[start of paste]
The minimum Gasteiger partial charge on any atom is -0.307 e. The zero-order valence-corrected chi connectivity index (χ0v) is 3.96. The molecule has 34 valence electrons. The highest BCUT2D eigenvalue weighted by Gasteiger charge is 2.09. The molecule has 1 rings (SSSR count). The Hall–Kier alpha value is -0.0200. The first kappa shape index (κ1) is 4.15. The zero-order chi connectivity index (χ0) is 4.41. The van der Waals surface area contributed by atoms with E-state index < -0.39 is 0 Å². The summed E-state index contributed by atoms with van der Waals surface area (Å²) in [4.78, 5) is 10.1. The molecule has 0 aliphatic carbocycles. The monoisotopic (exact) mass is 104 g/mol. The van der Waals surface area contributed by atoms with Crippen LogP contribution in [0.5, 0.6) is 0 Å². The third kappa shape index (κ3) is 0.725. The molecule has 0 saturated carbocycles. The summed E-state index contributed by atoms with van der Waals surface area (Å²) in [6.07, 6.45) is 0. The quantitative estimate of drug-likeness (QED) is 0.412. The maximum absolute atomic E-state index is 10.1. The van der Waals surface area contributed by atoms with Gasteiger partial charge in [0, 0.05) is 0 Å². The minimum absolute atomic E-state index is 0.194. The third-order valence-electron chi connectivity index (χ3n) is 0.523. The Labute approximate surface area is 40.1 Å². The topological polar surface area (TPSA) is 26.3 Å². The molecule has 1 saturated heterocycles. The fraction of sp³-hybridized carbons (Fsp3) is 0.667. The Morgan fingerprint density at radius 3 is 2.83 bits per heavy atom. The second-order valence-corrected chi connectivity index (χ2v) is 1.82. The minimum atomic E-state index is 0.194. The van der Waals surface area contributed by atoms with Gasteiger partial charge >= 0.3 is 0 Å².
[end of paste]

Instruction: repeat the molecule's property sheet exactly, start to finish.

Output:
The minimum Gasteiger partial charge on any atom is -0.307 e. The zero-order valence-corrected chi connectivity index (χ0v) is 3.96. The molecule has 34 valence electrons. The highest BCUT2D eigenvalue weighted by Gasteiger charge is 2.09. The molecule has 1 rings (SSSR count). The Hall–Kier alpha value is -0.0200. The first kappa shape index (κ1) is 4.15. The zero-order chi connectivity index (χ0) is 4.41. The van der Waals surface area contributed by atoms with E-state index < -0.39 is 0 Å². The summed E-state index contributed by atoms with van der Waals surface area (Å²) in [4.78, 5) is 10.1. The molecule has 0 aliphatic carbocycles. The monoisotopic (exact) mass is 104 g/mol. The van der Waals surface area contributed by atoms with Crippen LogP contribution in [0.5, 0.6) is 0 Å². The third kappa shape index (κ3) is 0.725. The molecule has 0 saturated carbocycles. The summed E-state index contributed by atoms with van der Waals surface area (Å²) in [6.07, 6.45) is 0. The quantitative estimate of drug-likeness (QED) is 0.412. The maximum absolute atomic E-state index is 10.1. The van der Waals surface area contributed by atoms with Gasteiger partial charge in [0, 0.05) is 0 Å². The minimum absolute atomic E-state index is 0.194. The third-order valence-electron chi connectivity index (χ3n) is 0.523. The Labute approximate surface area is 40.1 Å². The topological polar surface area (TPSA) is 26.3 Å². The molecule has 1 saturated heterocycles. The fraction of sp³-hybridized carbons (Fsp3) is 0.667. The Morgan fingerprint density at radius 3 is 2.83 bits per heavy atom. The second-order valence-corrected chi connectivity index (χ2v) is 1.82. The minimum atomic E-state index is 0.194. The van der Waals surface area contributed by atoms with Gasteiger partial charge >= 0.3 is 0 Å².